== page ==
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Stephan Johansson




Location: Borås Sweden
Joined: 28 Dec 2007

Posts: 46

PostPosted: Fri 17 Oct, 2008 9:18 am    Post subject: Taking a sword with airplane from USA to Europe         Reply with quote

Hello!
Is it possible/legal to bring a sword (tritionia) in the luggage when you travel from USA to Europe.

I have a friend who live in Washington and I will visit him within 6 months.
I thought of ordering a 25%-off-sword from Albion to his adress and then bring it home after I have visited him.
Would that be possible?

Best Regards
Stephan
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Leo Todeschini
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Location: Oxford, UK
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PostPosted: Fri 17 Oct, 2008 10:09 am    Post subject:         Reply with quote

I cannot answer specifically from US to Europe and indeed which country in Europe will matter as some have differing laws, but from my own experience as a maker and seller of knives, swords, weaponry in general that I have no problem flying with all manner of weapons as long as they are hold luggage.

Tod

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Thomas Jason




Location: New Joisey
Joined: 28 Jul 2004

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PostPosted: Fri 17 Oct, 2008 10:15 am    Post subject:         Reply with quote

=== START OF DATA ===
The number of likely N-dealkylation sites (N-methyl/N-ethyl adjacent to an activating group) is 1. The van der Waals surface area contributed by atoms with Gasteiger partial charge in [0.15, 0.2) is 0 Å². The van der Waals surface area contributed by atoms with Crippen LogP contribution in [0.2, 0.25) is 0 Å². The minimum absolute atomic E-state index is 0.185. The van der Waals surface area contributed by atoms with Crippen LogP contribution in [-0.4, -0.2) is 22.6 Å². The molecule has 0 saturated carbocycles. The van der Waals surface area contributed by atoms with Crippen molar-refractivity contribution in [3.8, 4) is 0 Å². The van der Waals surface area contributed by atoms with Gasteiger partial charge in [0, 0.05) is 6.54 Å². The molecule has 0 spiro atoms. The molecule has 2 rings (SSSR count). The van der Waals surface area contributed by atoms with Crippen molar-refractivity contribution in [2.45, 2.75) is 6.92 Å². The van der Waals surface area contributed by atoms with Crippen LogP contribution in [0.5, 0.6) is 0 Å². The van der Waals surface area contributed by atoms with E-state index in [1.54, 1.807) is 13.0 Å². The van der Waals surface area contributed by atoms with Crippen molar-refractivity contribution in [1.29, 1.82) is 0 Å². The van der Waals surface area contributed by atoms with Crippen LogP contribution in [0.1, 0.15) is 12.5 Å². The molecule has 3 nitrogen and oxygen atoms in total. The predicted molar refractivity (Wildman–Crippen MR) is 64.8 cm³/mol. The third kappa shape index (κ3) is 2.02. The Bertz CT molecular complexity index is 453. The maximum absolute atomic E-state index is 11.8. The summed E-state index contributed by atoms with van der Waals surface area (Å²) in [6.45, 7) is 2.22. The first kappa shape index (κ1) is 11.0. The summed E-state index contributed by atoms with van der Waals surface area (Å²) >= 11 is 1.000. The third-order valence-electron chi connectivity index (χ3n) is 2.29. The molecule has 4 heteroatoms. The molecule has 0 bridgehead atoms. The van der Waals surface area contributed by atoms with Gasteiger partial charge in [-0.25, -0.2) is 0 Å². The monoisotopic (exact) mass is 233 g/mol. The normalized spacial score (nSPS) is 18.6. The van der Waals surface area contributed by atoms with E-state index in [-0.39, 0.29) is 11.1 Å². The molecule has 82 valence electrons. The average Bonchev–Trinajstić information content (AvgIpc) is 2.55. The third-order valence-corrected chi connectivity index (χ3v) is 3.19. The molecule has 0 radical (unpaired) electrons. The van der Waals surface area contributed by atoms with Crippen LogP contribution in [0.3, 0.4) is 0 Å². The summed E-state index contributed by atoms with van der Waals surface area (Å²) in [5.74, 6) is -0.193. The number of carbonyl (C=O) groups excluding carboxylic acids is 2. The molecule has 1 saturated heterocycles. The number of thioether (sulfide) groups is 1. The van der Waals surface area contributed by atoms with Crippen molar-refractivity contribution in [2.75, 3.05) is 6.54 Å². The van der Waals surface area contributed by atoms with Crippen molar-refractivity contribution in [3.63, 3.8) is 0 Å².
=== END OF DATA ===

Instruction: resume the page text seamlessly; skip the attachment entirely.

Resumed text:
I'd suggest getting a Locksing Riflecase that's TSA approved and can be locked by you.

Have it hand inspected at the baggage claim and lock it yourself.

You will have more dificulty exiteing and entering the US than you will with European customs.

Putting it down as "Fencing Equipment" works well.
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Michael Edelson




Location: New York
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PostPosted: Fri 17 Oct, 2008 11:11 am    Post subject:         Reply with quote

I've travelled to the UK with a sword in a golf bag (and plastic hard case). I put a lock on the golf bag, but only because I didn't wan't people messing with it.

US customs and US airlines couldn't care less about swords. As long as he doesn't try to take it as a cary on, your friend will have no issues with the US...he doesn't even have to tell them what it is...they just don't care (though ask at the ticket counter to make sure that's still the case....the worst they'll do is put a sticker on it).